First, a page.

Last update: June 2017
What Diagrams are Available (and Where)?
What is a Sankey Diagram?
In a Sankey diagram, the thickness of the lines are in proportion to the magnitude of the flow (typically energy or material flows) being represented by that line. They are named after Captain Matthew Sankey who used this type of diagram in 1898 to illustrate the flows of energy through a steam engine.
The CESAR/CanESS1 Sankey diagrams referred to in this user’s guide can be found by following the link to Sankey visualizations on the cesarnet.ca website (http://www.cesarnet.ca/visualization). These diagrams show energy and carbon flows associated with provincial and Canadian fuel and electricity production and use.
The Cesarnet portal provides open access to 1056 different Sankey diagrams, including:
- [Regions] Any of 10 provinces and 1 national visualization for …
- [Year] … any of 24 years of simulation (1990 to 2013, inclusive), depicting either …
- [Energy or Carbon] … flows of energy or flows of carbon, showing either …
- [All or Domestic-only] … all flows (including imports domestic production and exports) or only domestic demand (i.e. for each energy resource, input energy = Imports + Production – Exports)
For each of the 1056 Sankey diagrams noted above, the user has the ability to select the a variety of options for how they will be displayed. The options the including:
- [Units] Three different units for the:
- Energy Sankeys can be scaled in units of petajoules per year (PJ/year), gigajoules per capita per year (GJ/cap) and megajoules per gross domestic product in 2002 dollars per year (MJ/GDP);
- Carbon Sankeys can be scaled in units of megatonnes elemental carbon per year (MtC/yr), tonnes carbon per capita per year (tC/cap) and kilograms carbon per gross domestic product in 2002 dollars per year (kgC/GDP).
- [Display Values] With or without values being displayed on all the major flows and nodes.
- [Auto vs Fixed Lock] Automatic vertical scaling to fill the space available for the Sankey or user-controlled scaled relative to any other sankey diagram
- [Redesign] The ability to move nodes (and therefore the flows) around on the diagram
Features of CESAR Sankey Diagrams
Figure 1 provides an example of a CESAR Sankey diagram showing energy flows in Canada in 2013. Features to note include:
- The scale on the far left shows the vertical width of flows equivalent to 10,000 PJ/yr. The different colour flows represent different energy resources and all flows are calculated from higher heat values (HHV).
- Estimates of primary energy recovered from nature in Canada is shown on the left, surrounded by a dashed line. Note that Canada also imports from other nations some oil products (red), natural gas (blue) and coal (grey). Imports are primarily in eastern Canada (top left). Uranium-based energy is calculated based on the heat that would be generated by this amount of uranium produced in Canada assuming use of a Candu nuclear reactor.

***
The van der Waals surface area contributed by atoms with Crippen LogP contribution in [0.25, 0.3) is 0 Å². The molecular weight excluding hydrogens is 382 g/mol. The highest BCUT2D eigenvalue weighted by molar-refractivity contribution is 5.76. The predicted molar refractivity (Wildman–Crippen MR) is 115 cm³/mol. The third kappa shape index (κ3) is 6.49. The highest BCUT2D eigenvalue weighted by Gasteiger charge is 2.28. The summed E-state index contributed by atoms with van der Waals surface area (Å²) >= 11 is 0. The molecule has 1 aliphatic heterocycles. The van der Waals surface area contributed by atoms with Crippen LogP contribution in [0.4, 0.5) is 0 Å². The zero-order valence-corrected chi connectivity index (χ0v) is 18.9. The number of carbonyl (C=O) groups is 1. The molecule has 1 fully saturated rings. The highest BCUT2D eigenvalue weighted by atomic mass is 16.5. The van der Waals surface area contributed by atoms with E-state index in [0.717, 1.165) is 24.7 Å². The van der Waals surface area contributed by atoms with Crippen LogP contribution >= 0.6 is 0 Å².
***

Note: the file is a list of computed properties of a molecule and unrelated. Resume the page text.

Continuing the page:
- The energy sectors convert these forms of primary energy into fuels and electricity. In the case of the oil flows, the darker red colour shows the energy (or carbon) in crude oil and the lighter red colour shows the refined petroleum products. Of course, energy is consumed in the recovery, upgrading/refining and transport of fuels and electricity, and that energy use is shown as light grey flows to the far right node “Energy Industry use and losses”. When a second form of energy (e.g. natural gas) is required to recover and process a primary energy resource into fuels (e.g. oil), those energy requirements are shown to move to the ‘energy industry’ node on the right side of the diagram and then enter again through a similarly labelled ‘energy industry’ node on the upper left side of the diagram. Of course, energy is consumed in the recovery, upgrading/refining and transport of fuels and electricity, and that energy use is shown as light grey flows to the far right node “Energy Industry use and losses”. When a second form of energy (e.g. natural gas) is required to recover and process a primary energy resource into fuels (e.g. oil), those energy requirements are shown to move to the ‘energy industry’ node on the right side of the diagram and then enter again through a similarly labelled ‘energy industry’ node on the upper left side of the diagram.
- The demand sectors use the fuels and electricity provided by the energy sector to meet their needs. Note that some demand sectors are heavily reliant on oil products (e.g. transportation), while others are more reliant on electricity and natural gas (e.g. residential, commercial and institutional buildings), and others have significant demands for all fuel types (e.g. industrial). The non-energy uses for fuels include the energy (and carbon) locked up in materials such as plastics, carbon based chemicals, asphalt and carbon-based steel. The stored energy node represents the petroleum coke produced during oil sands upgrading which is stockpiled and not currently used.
- The separation of energy flow from the demand sectors into ‘useful energy’ and ‘End use losses’ is a rough estimate based on knowledge regarding the efficiency of currently deployed conversion technologies such as internal combustion engines (20-25% efficient) or natural gas furnaces (65-92% efficient), etc.
- More than half of Canada’s primary energy is exported to other countries, primarily the USA.
CESAR’s Sankey diagrams can also show the flows of carbon. Figure 2 provides a comparison of energy (left side) and carbon (right side) Sankey diagrams for Canada in 2013. Note that: